The exuberance of a November election victory for Republicans has given way to the difficult reality of passing legislation in a closely divided Senate. While the GOP has made significant gains in the area of regulatory reform and secured a majority on the Supreme Court with the confirmation of Justice Neil Gorsuch, the first seven months of the Trump administration have not led to the major early legislative successes that both President Trump and Republican legislators had hoped to achieve.
July was a very active month in Congress and for the administration, but Republicans were unable to accomplish one of their chief goals: repealing and replacing the Affordable Care Act (ACA). With the Senate Republican version of repeal and replace dramatically failing in the wee hours of the morning by one vote, repeal efforts, at least for the time being, are postponed indefinitely.
GOP lawmakers are expected to pivot after Labor Day to their other top legislative agenda: tax reform. Like health care, there will be a high degree of difficulty. Nevertheless, simplifying the tax system and lowering tax rates will likely be a more natural political act for Republicans than trying to determine the proper role for the federal government in delivering health care.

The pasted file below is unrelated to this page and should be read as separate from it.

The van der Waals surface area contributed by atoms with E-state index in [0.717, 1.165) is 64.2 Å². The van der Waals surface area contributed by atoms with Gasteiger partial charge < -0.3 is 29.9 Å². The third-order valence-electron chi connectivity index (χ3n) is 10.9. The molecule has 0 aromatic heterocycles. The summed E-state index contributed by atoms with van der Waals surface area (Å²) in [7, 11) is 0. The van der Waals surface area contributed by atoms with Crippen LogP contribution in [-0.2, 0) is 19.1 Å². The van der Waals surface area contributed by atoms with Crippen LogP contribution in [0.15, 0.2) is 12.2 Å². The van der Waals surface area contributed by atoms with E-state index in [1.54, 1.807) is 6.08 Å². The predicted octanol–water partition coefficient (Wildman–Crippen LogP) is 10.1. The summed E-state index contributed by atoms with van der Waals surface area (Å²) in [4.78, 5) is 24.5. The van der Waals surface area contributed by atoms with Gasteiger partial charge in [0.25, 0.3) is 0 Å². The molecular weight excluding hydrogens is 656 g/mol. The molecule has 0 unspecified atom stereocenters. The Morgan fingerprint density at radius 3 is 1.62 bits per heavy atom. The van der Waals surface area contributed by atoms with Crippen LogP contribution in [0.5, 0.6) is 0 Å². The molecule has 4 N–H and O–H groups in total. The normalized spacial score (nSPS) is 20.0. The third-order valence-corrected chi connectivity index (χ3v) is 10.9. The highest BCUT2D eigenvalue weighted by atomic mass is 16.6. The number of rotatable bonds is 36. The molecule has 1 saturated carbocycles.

Amid all of the debate over the ACA in July, the White House saw the dismissal of several senior staff in quick succession, culminating with the President installing former general and Department of Homeland Security Secretary John Kelly as his new Chief of Staff. General Kelly acted swiftly in his new role by making key personnel decisions and immediately seeking to establish his position as the most senior staffer in the West Wing, in an attempt to streamline command.
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